The mothers of two Somali-Americans on trial for allegedly planning to join Islamic State say their sons were "set up" by an FBI informant.
The women spoke to VOA Somali outside a Minneapolis court Monday, after the government's star witness, informant Abdirahman Bashir, told the court under cross examination that the FBI paid him $100,000.
The mother of defendant Abdirahman Daud called Bashir a "criminal" motivated by money.
"He is a liar who wanted to sell our boys and to set them up," Farhiya Mohamed said. "He was unemployed and he wanted to earn money. All the kids were employed, they have never been to jail, and they used to attend school. He [Bashir] would visit them in the schools, the college, and their homes to record them."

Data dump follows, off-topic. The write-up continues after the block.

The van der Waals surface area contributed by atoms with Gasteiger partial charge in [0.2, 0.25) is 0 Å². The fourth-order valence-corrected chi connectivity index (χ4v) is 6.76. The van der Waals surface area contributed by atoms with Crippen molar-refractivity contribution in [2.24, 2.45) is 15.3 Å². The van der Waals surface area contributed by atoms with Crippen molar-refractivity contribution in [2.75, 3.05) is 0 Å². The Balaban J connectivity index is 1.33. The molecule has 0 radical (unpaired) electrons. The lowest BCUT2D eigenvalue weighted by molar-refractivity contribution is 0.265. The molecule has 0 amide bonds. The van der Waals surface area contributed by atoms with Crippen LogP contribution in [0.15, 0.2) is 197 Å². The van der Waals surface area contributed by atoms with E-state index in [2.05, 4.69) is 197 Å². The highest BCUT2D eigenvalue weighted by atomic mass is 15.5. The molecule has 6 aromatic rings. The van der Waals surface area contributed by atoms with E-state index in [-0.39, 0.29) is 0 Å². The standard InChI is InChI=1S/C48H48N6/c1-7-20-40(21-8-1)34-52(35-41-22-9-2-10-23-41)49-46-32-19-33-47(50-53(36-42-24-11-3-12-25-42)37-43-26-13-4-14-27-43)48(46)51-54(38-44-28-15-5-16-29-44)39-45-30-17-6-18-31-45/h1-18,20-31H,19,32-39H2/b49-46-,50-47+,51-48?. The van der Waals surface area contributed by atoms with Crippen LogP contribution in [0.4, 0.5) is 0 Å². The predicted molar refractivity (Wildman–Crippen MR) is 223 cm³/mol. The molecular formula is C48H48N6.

The mother of defendant Guled Ali Omar decried what she called "incorrect information" being used by prosecutors.
"These kids were set up. He [Bashir] was recording them for a year. He told lies about them," said Fadumo Abdullahi Husein. "This is very wrong, I don’t like it."
Combo photo of Somali-Americans: (L to R) Abdirahman Daud, Mohamed Farah and Guled Omar, who are accused of allegedly planning to join Islamic State in Syria.
Charges against defendants
U.S. government prosecutors have charged Daud, 22, Omar, 21, and Mohamed Farah 22, with conspiring to provide material support to terrorists and conspiracy to commit murder abroad.
Last week, jurors heard recordings in which the men were heard discussing travel plans to Syria and methods to obtain fake passports.
One recording caught the three men making a Skype call to a Minnesota friend who had already gone to Syria and joined Islamic State.
No blacks on jury
Daud's mother noted Tuesday that there are no Muslims or black people on the jury but expressed hope the jurors will be fair. "I hope they will look into the case and go to the bottom of it," she said.
Falastine Iman contributed to this report